Friday, January 10, 2020

2019 NYTS Data Reveals Teen Vaping Up, Smoking Eradication Within Reach

The Centers for Disease Control and Prevention recently released data from the 2019 National Youth Tobacco Survey (NYTS).  My analysis confirms the FDA claim of an increase in vaping among high school students, as seen in the chart at left.  The most dramatic change is that exclusive use of cigarettes almost fell off the chart from 2018 to 2019, from 2.6% to 0.8%.  This unprecedented rate of decline suggests that the eradication of combustible cigarette use among high schoolers is within reach.

Government health officials are finding in the NYTS some added support for their claim of an e-cigarette epidemic.  Exclusive current (past-30-day) use of electronic cigarettes rose from 15.1% the year before to 22.4% in 2019.  The following table breaks down the numbers for both years, showing legal and underage vapers, those who currently/previously used other tobacco products or were virgin vapers; and how frequently virgin vapers used e-cigarettes.

Comparison of High School Vaping in 2018 and 2019
U.S. High School Students14.8 million15.0 million
Current Vape3.1 million4.1 million
Legal (18+ yrs) 600,000 779,000
Underage2.5 million3.32 million
Used other tobacco 1.7 million 2.17 million
Vaping ”Virgins”807,0001.15 million
Vaped 1-19 days past month 712,000 978,000
Vaped 20-30 days95,000 (0.6%)171,500 (1.14%)

The 2019 numbers in all categories are higher than the year before.  Current vapers rose from 3.1 to 4.1 million, reflecting similar increases in both legal and underage groups.  Among the latter, virgin vapers grew at a higher rate (13%) than those who had used other products (9.4%).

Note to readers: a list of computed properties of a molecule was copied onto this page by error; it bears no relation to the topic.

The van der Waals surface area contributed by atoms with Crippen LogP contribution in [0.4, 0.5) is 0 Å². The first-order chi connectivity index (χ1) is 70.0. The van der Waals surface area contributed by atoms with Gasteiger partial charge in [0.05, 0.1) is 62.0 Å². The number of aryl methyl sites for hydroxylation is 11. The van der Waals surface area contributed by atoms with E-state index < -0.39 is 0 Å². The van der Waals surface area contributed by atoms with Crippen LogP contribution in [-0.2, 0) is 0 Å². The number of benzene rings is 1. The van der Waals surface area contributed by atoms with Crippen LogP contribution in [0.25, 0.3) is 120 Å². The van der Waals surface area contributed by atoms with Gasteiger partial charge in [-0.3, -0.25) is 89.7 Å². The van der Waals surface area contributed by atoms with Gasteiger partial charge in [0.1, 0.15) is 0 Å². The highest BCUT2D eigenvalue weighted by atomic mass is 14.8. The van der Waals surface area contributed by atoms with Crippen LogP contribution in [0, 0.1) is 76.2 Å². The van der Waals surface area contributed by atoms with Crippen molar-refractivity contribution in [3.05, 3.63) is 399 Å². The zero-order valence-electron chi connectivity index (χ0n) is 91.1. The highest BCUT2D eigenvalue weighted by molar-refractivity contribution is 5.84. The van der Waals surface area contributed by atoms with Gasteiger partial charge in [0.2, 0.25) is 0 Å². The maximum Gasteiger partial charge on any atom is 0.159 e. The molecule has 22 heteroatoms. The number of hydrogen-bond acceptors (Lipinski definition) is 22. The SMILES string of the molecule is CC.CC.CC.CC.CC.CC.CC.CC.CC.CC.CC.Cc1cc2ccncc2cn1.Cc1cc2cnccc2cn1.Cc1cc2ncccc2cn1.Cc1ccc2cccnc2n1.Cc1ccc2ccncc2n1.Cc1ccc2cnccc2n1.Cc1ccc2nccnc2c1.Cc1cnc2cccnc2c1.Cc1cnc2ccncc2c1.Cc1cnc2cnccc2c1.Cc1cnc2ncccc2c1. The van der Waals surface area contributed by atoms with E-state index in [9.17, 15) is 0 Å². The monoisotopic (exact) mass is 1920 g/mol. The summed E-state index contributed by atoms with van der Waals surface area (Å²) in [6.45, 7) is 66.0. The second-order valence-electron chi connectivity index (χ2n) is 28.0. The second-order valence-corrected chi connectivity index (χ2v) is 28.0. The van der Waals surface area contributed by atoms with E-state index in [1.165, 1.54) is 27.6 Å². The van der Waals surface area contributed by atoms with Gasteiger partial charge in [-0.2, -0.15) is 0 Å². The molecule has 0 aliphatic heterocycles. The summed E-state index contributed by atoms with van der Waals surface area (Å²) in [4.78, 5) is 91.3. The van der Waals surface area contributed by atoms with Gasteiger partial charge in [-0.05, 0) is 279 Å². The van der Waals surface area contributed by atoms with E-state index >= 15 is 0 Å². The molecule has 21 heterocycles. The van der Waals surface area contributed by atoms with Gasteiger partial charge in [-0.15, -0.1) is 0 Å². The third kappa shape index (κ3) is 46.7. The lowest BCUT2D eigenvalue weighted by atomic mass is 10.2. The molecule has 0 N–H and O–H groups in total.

The number of frequent virgin vapers (using 20-30 days in the past month) increased from 95,000 to 172,000.  This means that 1.14% of underage American high school students with no other tobacco use might be addicted to vaping nicotine.  Although this is cause for concern, it is far from “a public health crisis in which a new generation is becoming hooked on nicotine,” as the New York Times put it (here).

High rates of marijuana use via vaping was a very important finding in the 2018 NYTS that was ignored by federal authorities, which borders on irresponsible when marijuana products were the cause of lung injuries and deaths.  However, it gets worse: marijuana wasn’t mentioned at all in the 2019 questionnaire, suggesting that CDC survey administrators were uninterested in making a distinction between cannabis and tobacco. 

In many previous posts about the NYTS, I have been reluctant to connect the sharp increase in teen e-cigarette use with the historic decline in cigarette smoking.  However, there is now no doubt that the two behaviors are directly related, a situation that will produce a significant public health benefit in the long run.  Even if a small fraction of these high schoolers end up addicted to vaping nicotine, the health risk will be a tiny fraction of the risks associated with smoking. 

While no one should be comfortable with underage teen drug use in any form, moral outrage about nicotine use is entirely misplaced.  Society accepts the widespread enjoyment of the addictive but largely benign drug caffeine – there is no Campaign for Caffeine Free Children screaming for coffee and cola flavor bans, excise taxes, Coffee 21 and burdensome federal regulation, for example. Nicotine should be tolerated in a similar fashion.

Moral outrage is best directed at alcohol and marijuana, addictive substances that are clearly associated with teen injuries and deaths.

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